Despite national uproar and numerous boycotts over Arizona’s new immigration law, Governor Janice Brewer isn’t backing down—she’s stepping up her fight to crack down on illegal immigration by writing a letter to President Obama requesting drones and additional helicopters to patrol the U.S.-Mexico border.
If Brewer gets her way, unmanned aerial vehicles (UAVs) won’t only be patrolling over Iraq, Afghanistan, Pakistan and other countries, they’ll also be flying regularly over U.S. soil. Brewer wants the National Guard to reallocate UAVs and additional OH-58 helicopters to border states for surveillance.
“I would also ask you, as overseas operations in Iraq and Afghanistan permit, to consider the wider deployment of UAVs along our nation’s southern border. I am aware of how effective these assets have become in Operations Iraqi and Enduring Freedom, and it seems UAV operations would be ideal for border security and counter-drug missions,”
Brewer writes in her letter to the White House.
UAVs are remotely flown aircraft. The U.S. military has several models, most famously, the Predator, but there are also the Hunter, Reaper and Global Hawk.
Drones are not only used for reconnaissance, but also for direct attack in Afghanistan, Pakistan and other places where they’re often blamed for civilian deaths. A few days after President Obama took office, January 23, 2009, missiles struck the Pakistani village of Zharki in North Waziristan along with targets in South Waziristan, according to NPR. At least 18 people were said to be killed in the attacks, which reportedly killed not only Taliban insurgents, but also civilians and/or family members of insurgents. Many believe the attacks were carried out by drones flying high above western Pakistan, NPR reports. Drones were used for direct attack more than 200 times in the past year, according to The New York Times, which is reporting that drone use is greater than ever before, having increased significantly as the war in Afghanistan has escalated.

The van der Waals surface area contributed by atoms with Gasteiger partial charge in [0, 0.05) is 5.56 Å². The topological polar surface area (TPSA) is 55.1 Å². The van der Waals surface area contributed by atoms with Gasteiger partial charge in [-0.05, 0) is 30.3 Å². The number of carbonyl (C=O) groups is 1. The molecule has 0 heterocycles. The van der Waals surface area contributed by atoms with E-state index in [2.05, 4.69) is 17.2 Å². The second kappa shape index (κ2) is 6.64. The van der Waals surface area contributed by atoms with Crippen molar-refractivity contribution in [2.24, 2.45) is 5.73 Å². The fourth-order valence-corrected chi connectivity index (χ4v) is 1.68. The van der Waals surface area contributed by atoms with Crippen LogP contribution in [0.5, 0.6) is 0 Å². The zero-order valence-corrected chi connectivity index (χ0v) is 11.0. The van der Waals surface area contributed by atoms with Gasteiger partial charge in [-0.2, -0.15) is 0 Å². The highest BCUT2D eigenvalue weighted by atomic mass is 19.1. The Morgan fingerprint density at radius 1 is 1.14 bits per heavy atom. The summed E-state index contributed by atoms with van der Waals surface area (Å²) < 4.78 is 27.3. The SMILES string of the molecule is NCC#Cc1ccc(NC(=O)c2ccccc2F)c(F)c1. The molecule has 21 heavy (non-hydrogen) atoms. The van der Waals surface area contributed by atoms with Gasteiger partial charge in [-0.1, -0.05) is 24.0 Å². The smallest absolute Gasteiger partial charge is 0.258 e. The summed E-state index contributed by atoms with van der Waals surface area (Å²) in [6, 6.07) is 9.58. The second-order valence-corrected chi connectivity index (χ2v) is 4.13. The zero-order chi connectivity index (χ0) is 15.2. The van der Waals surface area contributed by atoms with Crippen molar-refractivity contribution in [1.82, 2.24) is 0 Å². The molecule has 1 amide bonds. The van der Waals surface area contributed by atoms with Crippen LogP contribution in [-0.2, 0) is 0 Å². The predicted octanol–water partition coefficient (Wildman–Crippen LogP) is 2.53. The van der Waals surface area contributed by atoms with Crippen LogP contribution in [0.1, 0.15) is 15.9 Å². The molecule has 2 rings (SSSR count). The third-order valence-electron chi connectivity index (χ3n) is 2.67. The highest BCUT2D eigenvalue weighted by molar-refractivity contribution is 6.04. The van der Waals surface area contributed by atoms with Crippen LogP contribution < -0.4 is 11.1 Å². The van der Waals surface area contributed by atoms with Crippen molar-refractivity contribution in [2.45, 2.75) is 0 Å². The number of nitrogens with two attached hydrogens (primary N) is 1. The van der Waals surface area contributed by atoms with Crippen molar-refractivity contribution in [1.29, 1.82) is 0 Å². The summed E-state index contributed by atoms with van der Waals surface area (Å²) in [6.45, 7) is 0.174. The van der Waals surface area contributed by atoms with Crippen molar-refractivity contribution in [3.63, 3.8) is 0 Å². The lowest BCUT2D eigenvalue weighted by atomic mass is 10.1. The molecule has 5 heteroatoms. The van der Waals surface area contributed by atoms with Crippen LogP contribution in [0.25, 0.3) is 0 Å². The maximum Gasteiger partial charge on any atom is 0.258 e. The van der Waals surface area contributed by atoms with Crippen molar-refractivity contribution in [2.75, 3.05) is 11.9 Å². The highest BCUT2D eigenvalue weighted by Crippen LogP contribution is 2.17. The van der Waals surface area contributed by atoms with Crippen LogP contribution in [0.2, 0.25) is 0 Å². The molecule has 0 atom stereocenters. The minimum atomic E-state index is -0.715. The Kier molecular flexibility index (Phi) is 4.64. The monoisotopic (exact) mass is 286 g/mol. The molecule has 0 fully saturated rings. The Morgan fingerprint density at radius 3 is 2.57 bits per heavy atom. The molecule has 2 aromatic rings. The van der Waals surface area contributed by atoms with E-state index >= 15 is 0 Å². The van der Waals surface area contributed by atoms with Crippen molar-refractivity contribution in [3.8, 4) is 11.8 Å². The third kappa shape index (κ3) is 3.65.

In contrast to infantrymen sweating in blazing desert heat under fire close to the enemy, drones can be flown remotely, much like a video game, by Air Force personnel sitting in air-conditioned offices in the continental United States, thousands of miles away from their targets.
The American Civil Liberties Union (ACLU)—which has called Arizona’s new immigration law “racial profiling”—recently filed a Freedom of Information Act request with the Obama administration, questioning the use of drones in Afghanistan, Pakistan and other countries.
“Currently, reports of the number of civilian casualties vary widely, from the dozens to the hundreds. There is also growing concern that drones could be used to target individuals who are criminal suspects who should be arrested and tried in civilian courts rather than legitimate military targets, and could thereby amount to unlawful extrajudicial killings. Serious issues have also been raised about the wisdom of using drones on policy and moral grounds. The ACLU believes that the use and proliferation of this tactic must be the subject of public scrutiny and debate,”
the ACLU says on its Web site.